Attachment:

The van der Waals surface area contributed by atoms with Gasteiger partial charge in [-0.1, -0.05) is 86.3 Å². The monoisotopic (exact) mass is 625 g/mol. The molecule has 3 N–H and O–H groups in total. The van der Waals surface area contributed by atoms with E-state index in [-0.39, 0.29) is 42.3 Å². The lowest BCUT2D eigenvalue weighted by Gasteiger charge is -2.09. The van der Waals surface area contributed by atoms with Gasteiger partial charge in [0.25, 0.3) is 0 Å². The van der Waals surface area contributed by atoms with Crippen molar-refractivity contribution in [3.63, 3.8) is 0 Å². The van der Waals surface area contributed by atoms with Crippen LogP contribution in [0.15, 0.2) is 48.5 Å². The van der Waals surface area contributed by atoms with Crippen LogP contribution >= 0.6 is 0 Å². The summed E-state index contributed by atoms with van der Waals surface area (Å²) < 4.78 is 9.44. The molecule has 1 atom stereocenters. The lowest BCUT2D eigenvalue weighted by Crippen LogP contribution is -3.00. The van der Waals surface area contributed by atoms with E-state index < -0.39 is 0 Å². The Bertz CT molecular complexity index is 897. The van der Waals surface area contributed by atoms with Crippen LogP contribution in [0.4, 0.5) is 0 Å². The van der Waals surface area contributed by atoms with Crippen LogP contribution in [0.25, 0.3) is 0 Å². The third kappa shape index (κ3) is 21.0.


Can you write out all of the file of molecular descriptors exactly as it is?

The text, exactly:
The van der Waals surface area contributed by atoms with Gasteiger partial charge in [-0.1, -0.05) is 86.3 Å². The monoisotopic (exact) mass is 625 g/mol. The molecule has 3 N–H and O–H groups in total. The van der Waals surface area contributed by atoms with E-state index in [-0.39, 0.29) is 42.3 Å². The lowest BCUT2D eigenvalue weighted by Gasteiger charge is -2.09. The van der Waals surface area contributed by atoms with Gasteiger partial charge in [0.25, 0.3) is 0 Å². The van der Waals surface area contributed by atoms with Crippen molar-refractivity contribution in [3.63, 3.8) is 0 Å². The van der Waals surface area contributed by atoms with Crippen LogP contribution in [0.15, 0.2) is 48.5 Å². The van der Waals surface area contributed by atoms with Crippen LogP contribution >= 0.6 is 0 Å². The summed E-state index contributed by atoms with van der Waals surface area (Å²) < 4.78 is 9.44. The molecule has 1 atom stereocenters. The lowest BCUT2D eigenvalue weighted by Crippen LogP contribution is -3.00. The van der Waals surface area contributed by atoms with E-state index < -0.39 is 0 Å². The Bertz CT molecular complexity index is 897. The van der Waals surface area contributed by atoms with Crippen LogP contribution in [0.4, 0.5) is 0 Å². The van der Waals surface area contributed by atoms with Crippen LogP contribution in [0.25, 0.3) is 0 Å². The third kappa shape index (κ3) is 21.0.